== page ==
Having qualified to finals in all three of her running events, one would think Colleen Reynolds’ emotions would be filled with nothing but joy.
However, as happy as the Gibsonburg sophomore was, she was just as disappointed that she couldn’t continue to run with her twin sister Kendall. Colleen Reynolds was third in Friday’s prelims of the girls Division III 400 dash, fourth in the 200 and sixth in the 100. The top two runners in each hit, plus the five next best times advanced to Saturday’s finals in the meet held at Ohio State’s Jesse Owens Memorial Stadium.
Kendall Reynolds was 10th in the 100 and 13th in the 400.
“Don’t get me wrong, it feels good, I’m just sad Kendall couldn’t make it,” Colleen said. “I’ll just have to go out there tomorrow and give it my best.”
In the 400, Colleen ran a time of 58.04 seconds, a little over five-tenths of a second of the top qualifying time of Loudonville’s Sierra Wright (57.51).
“I was really nervous out there, only because I feel like I can do pretty well,” Colleen said. “I put a lot of pressure on myself.”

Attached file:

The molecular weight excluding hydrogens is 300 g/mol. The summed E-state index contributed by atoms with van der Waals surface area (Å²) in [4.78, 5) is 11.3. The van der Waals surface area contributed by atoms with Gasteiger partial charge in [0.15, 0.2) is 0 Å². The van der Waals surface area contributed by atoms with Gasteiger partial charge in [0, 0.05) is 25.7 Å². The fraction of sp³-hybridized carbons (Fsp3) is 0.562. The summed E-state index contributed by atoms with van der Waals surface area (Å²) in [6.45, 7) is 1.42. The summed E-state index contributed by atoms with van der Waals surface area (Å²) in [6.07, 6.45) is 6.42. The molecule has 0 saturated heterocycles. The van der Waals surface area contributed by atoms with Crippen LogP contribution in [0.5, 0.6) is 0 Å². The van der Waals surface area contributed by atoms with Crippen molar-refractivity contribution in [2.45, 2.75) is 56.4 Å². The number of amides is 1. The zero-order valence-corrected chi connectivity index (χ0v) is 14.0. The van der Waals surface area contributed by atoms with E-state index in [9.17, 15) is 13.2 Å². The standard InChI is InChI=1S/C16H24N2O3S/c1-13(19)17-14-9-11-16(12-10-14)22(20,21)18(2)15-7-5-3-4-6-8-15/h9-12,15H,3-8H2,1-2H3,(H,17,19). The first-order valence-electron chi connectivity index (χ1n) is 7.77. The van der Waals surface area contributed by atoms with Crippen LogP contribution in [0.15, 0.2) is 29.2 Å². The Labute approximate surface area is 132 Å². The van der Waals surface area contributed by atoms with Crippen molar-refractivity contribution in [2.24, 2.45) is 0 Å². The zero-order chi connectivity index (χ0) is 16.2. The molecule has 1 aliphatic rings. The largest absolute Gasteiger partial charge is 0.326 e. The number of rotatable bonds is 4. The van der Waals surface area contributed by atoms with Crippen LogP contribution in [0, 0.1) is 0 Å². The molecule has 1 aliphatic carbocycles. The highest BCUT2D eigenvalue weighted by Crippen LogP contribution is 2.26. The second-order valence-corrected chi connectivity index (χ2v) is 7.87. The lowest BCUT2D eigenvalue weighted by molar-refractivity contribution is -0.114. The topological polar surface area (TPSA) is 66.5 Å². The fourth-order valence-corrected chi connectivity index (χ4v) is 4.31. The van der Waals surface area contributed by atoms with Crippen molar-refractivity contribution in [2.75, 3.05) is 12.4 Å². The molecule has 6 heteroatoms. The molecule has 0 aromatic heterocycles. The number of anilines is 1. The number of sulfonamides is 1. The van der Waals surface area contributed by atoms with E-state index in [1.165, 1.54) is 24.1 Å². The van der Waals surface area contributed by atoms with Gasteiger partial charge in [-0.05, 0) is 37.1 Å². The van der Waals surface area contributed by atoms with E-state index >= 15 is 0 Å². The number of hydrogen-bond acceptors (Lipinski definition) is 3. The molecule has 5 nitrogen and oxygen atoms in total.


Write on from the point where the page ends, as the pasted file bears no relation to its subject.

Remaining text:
Reynolds’ name doesn’t quite carry the same kind of pressure of that of the one Woodmore’s Megan Pendleton has.
As fair or unfair as it may be, Pendleton will forever be compared to her three older sisters — Carly, Emily and Erin — who all achieved the highest level of success — sometimes multiple times — in their careers.
Yes, Megan is a Pendleton, but in her family’s eyes she’s Megan. And the fact that she became the fourth in her family to medal on Friday is good enough in their books to consider her a winner. Pendleton took eighth with a top toss of 127 feet, 7 inches.
“She felt that way a little bit last year when she didn’t podium,” said Wildcats throws coach and Megan’s father Mike Pendleton of Megan dealing with the pressure of her family name and trying not to be the one singled out. “But to be honest, this year hasn’t been that way. It’s all about her. We got a place in the barn for signs on what they place at the state meet and she’s going to get one. And that’s kind of a cool thing and I’m very happy about that.
“We’ve never compared the girls. They just do what they do and that’s it. I’m very proud of them all.”